Tuesday, May 21, 2013

Brief Update

I'm back on to writing the book now after integrating some changes I made when developing the menu system. I'd like to be able to concentrate on writing the book full-time but I'm going to have some downtime both the end of this week and the whole of next week, frustrating but unavoidable!

Sunday, May 19, 2013

RPG Status Menu

The end of last week I was traveling but today I've progressed a little with the "How to Make an RPG book". I've finished all the menu modes, so tomorrow I'll return to writing text again which will be good!

Here's the status menu. The textbox for the commands isn't written in a nice way at the moment but it will be a long while before I actually reach this menu in the book and I'll rewrite it then.

(As well as the status menu, I also finished off the equip menu and rewrote a lot of the menu code to make it shorter and consistent.)

Tuesday, May 14, 2013

RPG Equipment Menu

I'm continuing writing my book "How to make an RPG" and I've been creating the equipment ingame menu.

I forgot how involved this menu is, I had to create player stats, weapon stats and write the comparison code. This screen still isn't finished, a little more layout needs to be done but functionally it's as far as I want to take it. The player can change 3 different item slots - weapon, armour and accessory and each item can alter the players stats. The other thing of note is the menus here are filtered by item type to.

The weapons only alter basic stats by integer amounts at the moment. It wouldn't be too hard to add "increases attack by 50%" but I'm not going to get into that. I'm already quite off track!

Monday, May 13, 2013

RPG Magic Menu

Menu systems in JRPG games have to convey an awful lot of information in quite a limited space, so I definitely have respect for what the designers of classic JRPGs were able to do. (Though I also think there's plenty of room for improvement! And that they have gradually improved with more modern games)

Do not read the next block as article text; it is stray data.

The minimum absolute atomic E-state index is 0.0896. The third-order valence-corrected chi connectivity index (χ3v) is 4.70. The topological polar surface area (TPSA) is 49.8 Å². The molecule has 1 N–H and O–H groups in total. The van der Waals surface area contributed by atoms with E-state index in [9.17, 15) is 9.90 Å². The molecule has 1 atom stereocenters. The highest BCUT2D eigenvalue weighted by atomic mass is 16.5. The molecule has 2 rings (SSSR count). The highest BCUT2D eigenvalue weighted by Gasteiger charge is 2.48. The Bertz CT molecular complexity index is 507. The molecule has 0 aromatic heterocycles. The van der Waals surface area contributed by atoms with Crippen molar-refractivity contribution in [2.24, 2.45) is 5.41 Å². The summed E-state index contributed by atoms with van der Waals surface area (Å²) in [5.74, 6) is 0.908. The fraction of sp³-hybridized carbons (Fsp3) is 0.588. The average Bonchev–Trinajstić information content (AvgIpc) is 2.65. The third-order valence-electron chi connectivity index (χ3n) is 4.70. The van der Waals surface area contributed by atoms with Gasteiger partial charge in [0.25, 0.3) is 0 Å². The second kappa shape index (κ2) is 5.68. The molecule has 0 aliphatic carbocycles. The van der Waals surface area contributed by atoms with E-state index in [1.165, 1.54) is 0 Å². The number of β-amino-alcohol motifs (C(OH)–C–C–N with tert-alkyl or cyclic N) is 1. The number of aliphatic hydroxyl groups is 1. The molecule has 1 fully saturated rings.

Anyway today I did not get a lot done. I'm writing the code for the menu screens and making them almost fully functional. I finished off the item menu and did the magic menu too.

Creating these menu's forces you to make decisions about the game, so in some cases I've made things up to fill out the menus. Will examples in the book have a fire spell? Probably, but it may not be called "Fire" and will there be a branch of magic called "Sword Magic" ... probably not :)

The magic menu is just going to allow browsing the spells and branches of magic available to each character. Tomorrow, if all goes well, I'll finish off the equipment screen and the item screen.

Thursday, May 09, 2013

JRPG Inventory

JRPG style inventory and menus
Recently for the "How to Make an RPG" book I've been coding up the inventory menu. In order to do this I've added a scrollbar widget, it's pretty functional, in the above screen you can see the size of the caret represents the amount of inventory being displayed at once. I've also created a new selection menu which can handle columns, display a subset of items and simple scrolling. It's easy to configure it's appearance from the number of columns to the spacing between elements.

I'm going to make the menu near to 100% functional, then get back to the writing.

All the art is placeholder - but the inventory icons are especially placeholder as I drew them, which is why the bag icon looks more like a spade or stingray.

If this post has caught your interest and you'd like to know more about the book I'm writing please check out the promo site here.

Wednesday, May 08, 2013

How to make an RPG: Making Menu Layout code suck a little less

As I'm writing more and more of the ingame menu code for my book "How To Make An RPG" I'm reminded of the Carl Sagan quote.
If you want to make an apple pie from scratch, you must first create the universe.

The menus for an RPG are absolutely integral to the game and they make use of a lot of game data. Want to display the party? Well you need a list of party members, each member needs an avatar and they need stats and levels and experience. Every part of the menu relies on a big chunk of the game already existing! But that's not a problem, I only need a small subsection of the menu for this part of the book and I can lock off the rest until we're ready for it.

RPG menus are commonly made of backing panels. These panels are a pain to position. I had some helper code but it wasn't clear and easy enough. Therefore I decided to create a special piece of code, just for handling these panel layouts which makes it far easier to build up the menu screens.

Here's my current menu: